A gene test that can predict the effectiveness of therapy in bowel cancer patients has been developed by Australian oncologists.
The researchers conducted an international trail, which involved 587 people, including patients at six Australian centres and identified a type of gene that has become the first marker of bowel cancer.
AdvertisementBowel cancer kills about 80 Australians every week and researchers found that the latest anti-cancer drugs, Erbitux, along with standard chemotherapy, may help individuals with their cancer in advanced disease and who have the "normal" form of the gene, i.e. about two-thirds of sufferers,
On the other hand, the remaining one third whose tumours contained the mutant form of the gene, did not benefit at all from adding the new drug.
Thus, it will now be possible to apply a genetic test to show who could be helped from having the expensive therapy, which is not yet listed on the Pharmaceutical Benefits Scheme.
"This is a big step forward in personalised medicine which is targeted to suit an individual person's disease. It's better for patients because they don't get treatments that don't work, and the Government will like it too because it makes this costly drug more cost effective," Theage.com.au quoted Dr Niall Tebbutt, medical oncologist from the Austin Hospital in Melbourne and Australian investigator in the study, as saying.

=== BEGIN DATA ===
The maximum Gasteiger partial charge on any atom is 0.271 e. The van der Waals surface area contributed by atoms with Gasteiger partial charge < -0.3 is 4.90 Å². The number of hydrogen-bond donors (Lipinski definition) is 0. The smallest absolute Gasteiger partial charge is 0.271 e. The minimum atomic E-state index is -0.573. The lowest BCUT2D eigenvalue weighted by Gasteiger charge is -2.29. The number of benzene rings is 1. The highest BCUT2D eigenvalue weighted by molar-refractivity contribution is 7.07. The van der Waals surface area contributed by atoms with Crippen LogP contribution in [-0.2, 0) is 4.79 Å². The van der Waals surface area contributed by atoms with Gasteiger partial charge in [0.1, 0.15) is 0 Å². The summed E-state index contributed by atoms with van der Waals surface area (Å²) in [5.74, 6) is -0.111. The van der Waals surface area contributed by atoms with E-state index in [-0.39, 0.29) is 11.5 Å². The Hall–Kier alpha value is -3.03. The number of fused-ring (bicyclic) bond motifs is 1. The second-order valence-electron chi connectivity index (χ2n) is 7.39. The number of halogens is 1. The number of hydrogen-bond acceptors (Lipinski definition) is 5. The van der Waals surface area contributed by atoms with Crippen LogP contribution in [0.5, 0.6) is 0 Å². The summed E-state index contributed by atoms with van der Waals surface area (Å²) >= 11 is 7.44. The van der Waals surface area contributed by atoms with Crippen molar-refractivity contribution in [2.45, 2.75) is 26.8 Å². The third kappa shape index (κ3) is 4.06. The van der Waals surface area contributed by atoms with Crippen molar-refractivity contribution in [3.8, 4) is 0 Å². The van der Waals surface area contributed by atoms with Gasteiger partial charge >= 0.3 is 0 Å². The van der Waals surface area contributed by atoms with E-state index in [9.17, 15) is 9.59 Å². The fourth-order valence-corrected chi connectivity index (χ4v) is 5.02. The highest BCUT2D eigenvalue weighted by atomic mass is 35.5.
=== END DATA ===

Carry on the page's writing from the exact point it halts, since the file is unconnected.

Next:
While current treatments fail to cure advanced bowel cancer cannot, new targeted therapies that have been introduced in the markets have shown that promise in lengthening survival and improving quality of life.
Erbitux works by locking onto a specific growth protein in the tumour and switching off overactive chemical signals in cancer cells and hence blocking any kind of instructions from reaching it so that it does not grow or spread. While the drug is available in Australia for use when other therapies have failed, but it's still not subsidised and thus remains out of reach for most.
Australian oncologists say that the test for the gene is available now but is of "limited benefit" until the drug is awarded a subsidy, the chances of which are boosted on the back of the new results,
Professor Ian Olver, Cancer Council Australia chief, said that the development showed promising results for patients diagnosed with advanced disease, a common occurrence as the cancer has few visible symptoms.
"Ideally, though, we should be catching the disease earlier with bowel screening," said Professor Olver.
The trail also found that those having normal form of the gene had a 32 percent lower risk of disease progression when they added the new biological drug to their treatment.
The results were presented at the American Society of Clinical Oncology meeting in Chicago.
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